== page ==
Chick bassist, half-Japanese brothers on vocals and guitar, and a respectable man on the drums all of whom wear glasses - that's what Smallgang is comprised of and what they look like. As for what they sound like, that's a bit of a tricky position to be in as a writer. In the normal course of research (that is, finding out what label is putting out this thing and then taking a look at the band's site for five minutes) I don't like to taint my opinions too much if at all) the sidebars and results shouted the hallowed names of Pavement and Smog at me. Befuddled, I returned to the hazy motes of information to be found on news websites as the second song on their album Trespasses began. Maybe I'm just being hardheaded and obstinate, maybe I'm just extolling my own virtues of solemn peevishness, but I don't hear it, either the harkening back to the heights of classic Matadorians and Drag City residents or the hubbub that could cause the commotion. Once again the position is one that craves to cast off the unfulfilling feeling that grips as much as it creates thirsts for the hope that things could get better.

Two songs are wasted as openers as far as I'm concerned. 'Out Of Nothing' and 'Wrong Side' both attempt to draw in fully as most first tracks do, but instead they bore or irritate thanks to an uncanny combination of insipid takes on "indie rock" circa 1994 and the overbearing "we're being really fucking serious" air that has to be part of delivering these lyrics with any semblance of honesty. 'Cockpit' at least amuses with its doomsday storytelling, but fails to spare the listener with an early suicide as the pilot admits defeat over gravity. To break briefly, I find that a good judge of an album's merit and "valueâ" (in most genres) resides in the ability to hold attention under wide arrays of circumstances. By no means do I expect a classical composition to keep me entwined in its interplay while I'm mentally exhausting myself killing shit in Fallout, but I expect it to make me pay attention to the piece peripherally and (eventually) make me want to devote undivided attention. Using that set of outcomes as a basis, Smallgang passes this test with two of the eleven songs they present. 'Made In China' brims with angular guitars and enough forward motion to keep even the boringly worded chorus that can't seem resisting repetition of the title interesting. Meanwhile, the titular track is enough of a hideous clusterfuck that it grabs hold and then disturbs with its unevenness. Unfortunately, like my upstairs neighbour pounding away at unrelated chords with the fury of a thousand inept street musicians, the affair is mostly terrifyingly full of what could be called !bad music". Not bad in the sense of the non-committal to melody and structure (which can be damned to great effect), but bad in the sense that one never wants 'Trespasses' to darken the ear canals again.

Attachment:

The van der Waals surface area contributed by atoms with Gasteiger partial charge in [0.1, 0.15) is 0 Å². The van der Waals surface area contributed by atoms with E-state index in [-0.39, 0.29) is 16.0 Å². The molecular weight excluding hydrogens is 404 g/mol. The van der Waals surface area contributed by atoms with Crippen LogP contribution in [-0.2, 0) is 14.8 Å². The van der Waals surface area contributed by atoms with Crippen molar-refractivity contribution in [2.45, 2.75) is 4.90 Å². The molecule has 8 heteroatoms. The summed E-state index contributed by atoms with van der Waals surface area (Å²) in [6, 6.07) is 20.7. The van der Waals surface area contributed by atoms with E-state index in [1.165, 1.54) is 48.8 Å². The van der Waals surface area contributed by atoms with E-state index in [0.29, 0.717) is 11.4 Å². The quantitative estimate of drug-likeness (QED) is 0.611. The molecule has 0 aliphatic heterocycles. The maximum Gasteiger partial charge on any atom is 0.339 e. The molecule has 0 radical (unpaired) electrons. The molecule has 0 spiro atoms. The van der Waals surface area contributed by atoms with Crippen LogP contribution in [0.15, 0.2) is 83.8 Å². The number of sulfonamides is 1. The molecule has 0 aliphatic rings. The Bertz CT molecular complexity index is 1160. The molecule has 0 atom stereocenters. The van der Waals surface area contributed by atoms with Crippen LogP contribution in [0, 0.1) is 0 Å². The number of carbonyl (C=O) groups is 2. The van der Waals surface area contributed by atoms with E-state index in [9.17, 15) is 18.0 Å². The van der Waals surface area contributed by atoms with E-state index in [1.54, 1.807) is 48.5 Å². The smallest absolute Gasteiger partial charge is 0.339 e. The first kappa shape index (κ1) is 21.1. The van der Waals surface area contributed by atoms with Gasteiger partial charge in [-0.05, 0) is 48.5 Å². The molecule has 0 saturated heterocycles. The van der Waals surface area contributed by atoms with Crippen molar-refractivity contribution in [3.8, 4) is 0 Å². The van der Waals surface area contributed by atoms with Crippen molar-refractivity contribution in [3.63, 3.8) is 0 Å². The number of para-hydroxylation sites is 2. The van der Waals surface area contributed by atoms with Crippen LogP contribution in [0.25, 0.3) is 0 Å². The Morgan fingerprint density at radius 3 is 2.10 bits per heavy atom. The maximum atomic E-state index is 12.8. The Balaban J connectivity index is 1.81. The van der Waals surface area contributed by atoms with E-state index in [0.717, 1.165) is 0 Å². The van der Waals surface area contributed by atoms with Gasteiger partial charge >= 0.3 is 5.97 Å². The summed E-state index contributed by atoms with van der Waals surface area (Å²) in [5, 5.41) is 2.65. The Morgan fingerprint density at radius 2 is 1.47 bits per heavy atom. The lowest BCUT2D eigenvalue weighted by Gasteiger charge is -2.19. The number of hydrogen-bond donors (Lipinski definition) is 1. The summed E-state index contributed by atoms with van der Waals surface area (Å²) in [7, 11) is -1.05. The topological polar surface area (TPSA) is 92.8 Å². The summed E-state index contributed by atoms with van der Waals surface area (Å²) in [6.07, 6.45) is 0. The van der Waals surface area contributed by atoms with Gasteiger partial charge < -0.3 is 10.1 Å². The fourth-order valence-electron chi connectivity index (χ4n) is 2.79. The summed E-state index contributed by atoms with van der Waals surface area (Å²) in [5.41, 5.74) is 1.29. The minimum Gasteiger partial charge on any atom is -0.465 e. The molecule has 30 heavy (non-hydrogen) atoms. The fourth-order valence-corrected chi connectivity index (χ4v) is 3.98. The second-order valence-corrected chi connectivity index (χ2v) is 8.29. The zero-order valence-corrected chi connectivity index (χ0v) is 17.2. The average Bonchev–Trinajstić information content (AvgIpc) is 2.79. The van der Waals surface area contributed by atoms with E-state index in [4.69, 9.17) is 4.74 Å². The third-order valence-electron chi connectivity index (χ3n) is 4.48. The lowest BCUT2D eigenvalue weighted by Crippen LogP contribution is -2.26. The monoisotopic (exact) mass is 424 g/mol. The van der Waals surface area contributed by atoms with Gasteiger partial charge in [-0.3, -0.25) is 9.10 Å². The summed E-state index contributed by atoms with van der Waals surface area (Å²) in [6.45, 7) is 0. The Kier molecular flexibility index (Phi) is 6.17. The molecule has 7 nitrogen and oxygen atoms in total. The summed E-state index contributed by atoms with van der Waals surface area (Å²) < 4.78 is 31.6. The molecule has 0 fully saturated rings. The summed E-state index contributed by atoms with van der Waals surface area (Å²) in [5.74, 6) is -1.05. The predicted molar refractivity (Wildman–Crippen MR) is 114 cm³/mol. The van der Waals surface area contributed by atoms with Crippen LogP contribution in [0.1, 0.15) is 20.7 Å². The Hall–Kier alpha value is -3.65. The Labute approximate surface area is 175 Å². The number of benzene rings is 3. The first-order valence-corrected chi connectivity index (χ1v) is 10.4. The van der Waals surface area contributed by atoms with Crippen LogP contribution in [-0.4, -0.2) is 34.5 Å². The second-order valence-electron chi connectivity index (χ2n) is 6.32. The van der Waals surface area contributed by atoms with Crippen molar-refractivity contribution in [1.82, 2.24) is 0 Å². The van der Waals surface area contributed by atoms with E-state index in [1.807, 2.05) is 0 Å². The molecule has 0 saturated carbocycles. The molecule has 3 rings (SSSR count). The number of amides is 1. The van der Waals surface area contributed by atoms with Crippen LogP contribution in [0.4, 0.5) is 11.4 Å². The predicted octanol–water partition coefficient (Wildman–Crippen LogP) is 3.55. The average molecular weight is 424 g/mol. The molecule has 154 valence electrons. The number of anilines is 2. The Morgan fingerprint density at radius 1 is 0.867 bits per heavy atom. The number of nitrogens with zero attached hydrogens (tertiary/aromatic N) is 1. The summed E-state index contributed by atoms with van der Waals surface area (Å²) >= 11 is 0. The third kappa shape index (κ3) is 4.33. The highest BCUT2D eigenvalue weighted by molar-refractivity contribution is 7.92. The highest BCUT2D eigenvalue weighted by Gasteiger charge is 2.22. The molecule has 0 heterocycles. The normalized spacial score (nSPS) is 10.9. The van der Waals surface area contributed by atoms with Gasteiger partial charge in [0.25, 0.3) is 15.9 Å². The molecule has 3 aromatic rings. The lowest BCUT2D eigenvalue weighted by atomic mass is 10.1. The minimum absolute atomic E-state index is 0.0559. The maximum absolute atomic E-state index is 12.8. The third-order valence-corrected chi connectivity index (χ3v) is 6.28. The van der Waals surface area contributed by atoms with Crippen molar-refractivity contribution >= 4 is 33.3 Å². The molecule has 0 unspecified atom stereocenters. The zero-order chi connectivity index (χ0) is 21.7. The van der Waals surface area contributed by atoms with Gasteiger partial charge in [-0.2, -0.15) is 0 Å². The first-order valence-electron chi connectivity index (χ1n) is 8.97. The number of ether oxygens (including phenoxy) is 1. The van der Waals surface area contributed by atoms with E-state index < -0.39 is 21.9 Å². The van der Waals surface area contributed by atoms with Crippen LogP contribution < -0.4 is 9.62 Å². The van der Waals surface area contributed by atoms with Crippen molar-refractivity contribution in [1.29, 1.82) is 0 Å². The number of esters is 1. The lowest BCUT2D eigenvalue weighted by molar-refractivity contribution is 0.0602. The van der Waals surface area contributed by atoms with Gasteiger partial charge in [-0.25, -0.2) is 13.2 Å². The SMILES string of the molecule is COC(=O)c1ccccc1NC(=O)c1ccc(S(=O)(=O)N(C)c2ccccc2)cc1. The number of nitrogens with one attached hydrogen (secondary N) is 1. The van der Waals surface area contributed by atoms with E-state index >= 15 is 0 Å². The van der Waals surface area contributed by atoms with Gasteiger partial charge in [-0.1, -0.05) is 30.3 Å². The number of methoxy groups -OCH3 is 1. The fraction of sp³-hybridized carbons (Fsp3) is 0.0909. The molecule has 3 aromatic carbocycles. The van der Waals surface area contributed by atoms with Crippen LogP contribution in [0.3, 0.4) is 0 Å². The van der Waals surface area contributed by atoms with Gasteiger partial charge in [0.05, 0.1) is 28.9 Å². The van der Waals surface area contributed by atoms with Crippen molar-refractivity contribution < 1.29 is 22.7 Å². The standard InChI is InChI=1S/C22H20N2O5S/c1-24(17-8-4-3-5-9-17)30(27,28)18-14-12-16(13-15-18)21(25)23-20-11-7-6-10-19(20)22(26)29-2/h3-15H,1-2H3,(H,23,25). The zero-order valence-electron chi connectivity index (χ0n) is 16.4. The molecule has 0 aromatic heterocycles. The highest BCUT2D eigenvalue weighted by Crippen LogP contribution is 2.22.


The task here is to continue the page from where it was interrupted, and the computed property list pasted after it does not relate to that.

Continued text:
I guess the correct conclusion is that this is a boring album more than a horrific crime against music. Banal and full of unchecked ambitions to be SM+Spiral Stairs? Check. Draped with a morose undertone that belies the upbeat playing thanks to lyrics that might as well be about shopping for watches? Hell yes. The sort of thing I'll play again in six to eight months to re-evaluate as any fair listener ought to do? Fuckin' a. Until that time, Trespasses sits on my property and pisses in my bushes, the sort of miscreant present in "OG indie" pastiche bands that make you wish Terror Twilight never came out so the doors would never be fully opened.